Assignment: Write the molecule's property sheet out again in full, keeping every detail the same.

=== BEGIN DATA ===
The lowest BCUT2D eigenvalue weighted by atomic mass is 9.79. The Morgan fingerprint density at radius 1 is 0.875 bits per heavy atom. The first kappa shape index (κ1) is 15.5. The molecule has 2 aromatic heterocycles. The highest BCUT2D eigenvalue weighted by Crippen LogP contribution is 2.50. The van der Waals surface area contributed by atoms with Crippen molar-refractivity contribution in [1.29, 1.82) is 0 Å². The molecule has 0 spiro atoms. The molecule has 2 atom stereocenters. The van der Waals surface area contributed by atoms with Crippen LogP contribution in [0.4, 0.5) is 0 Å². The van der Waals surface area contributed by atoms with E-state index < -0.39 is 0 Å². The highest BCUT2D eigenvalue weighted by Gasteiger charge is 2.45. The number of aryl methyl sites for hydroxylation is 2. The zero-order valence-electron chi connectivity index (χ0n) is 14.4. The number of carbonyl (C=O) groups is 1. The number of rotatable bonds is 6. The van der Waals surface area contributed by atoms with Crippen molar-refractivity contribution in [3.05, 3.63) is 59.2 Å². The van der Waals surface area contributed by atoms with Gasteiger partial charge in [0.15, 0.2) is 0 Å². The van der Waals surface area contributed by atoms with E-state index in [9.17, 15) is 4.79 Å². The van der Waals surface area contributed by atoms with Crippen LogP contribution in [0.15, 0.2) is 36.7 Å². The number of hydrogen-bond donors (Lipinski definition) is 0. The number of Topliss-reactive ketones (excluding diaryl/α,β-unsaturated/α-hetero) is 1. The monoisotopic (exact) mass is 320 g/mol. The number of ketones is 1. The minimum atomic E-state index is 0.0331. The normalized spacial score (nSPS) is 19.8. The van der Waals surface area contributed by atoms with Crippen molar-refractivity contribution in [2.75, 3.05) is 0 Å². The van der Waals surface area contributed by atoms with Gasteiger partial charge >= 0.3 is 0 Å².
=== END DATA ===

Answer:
The lowest BCUT2D eigenvalue weighted by atomic mass is 9.79. The Morgan fingerprint density at radius 1 is 0.875 bits per heavy atom. The first kappa shape index (κ1) is 15.5. The molecule has 2 aromatic heterocycles. The highest BCUT2D eigenvalue weighted by Crippen LogP contribution is 2.50. The van der Waals surface area contributed by atoms with Crippen molar-refractivity contribution in [1.29, 1.82) is 0 Å². The molecule has 0 spiro atoms. The molecule has 2 atom stereocenters. The van der Waals surface area contributed by atoms with Crippen LogP contribution in [0.4, 0.5) is 0 Å². The van der Waals surface area contributed by atoms with E-state index < -0.39 is 0 Å². The highest BCUT2D eigenvalue weighted by Gasteiger charge is 2.45. The number of aryl methyl sites for hydroxylation is 2. The zero-order valence-electron chi connectivity index (χ0n) is 14.4. The number of carbonyl (C=O) groups is 1. The number of rotatable bonds is 6. The van der Waals surface area contributed by atoms with Crippen molar-refractivity contribution in [3.05, 3.63) is 59.2 Å². The van der Waals surface area contributed by atoms with Gasteiger partial charge in [0.15, 0.2) is 0 Å². The van der Waals surface area contributed by atoms with E-state index in [9.17, 15) is 4.79 Å². The van der Waals surface area contributed by atoms with Crippen LogP contribution in [0.15, 0.2) is 36.7 Å². The number of hydrogen-bond donors (Lipinski definition) is 0. The number of Topliss-reactive ketones (excluding diaryl/α,β-unsaturated/α-hetero) is 1. The monoisotopic (exact) mass is 320 g/mol. The number of ketones is 1. The minimum atomic E-state index is 0.0331. The normalized spacial score (nSPS) is 19.8. The van der Waals surface area contributed by atoms with Crippen molar-refractivity contribution in [2.75, 3.05) is 0 Å². The van der Waals surface area contributed by atoms with Gasteiger partial charge >= 0.3 is 0 Å².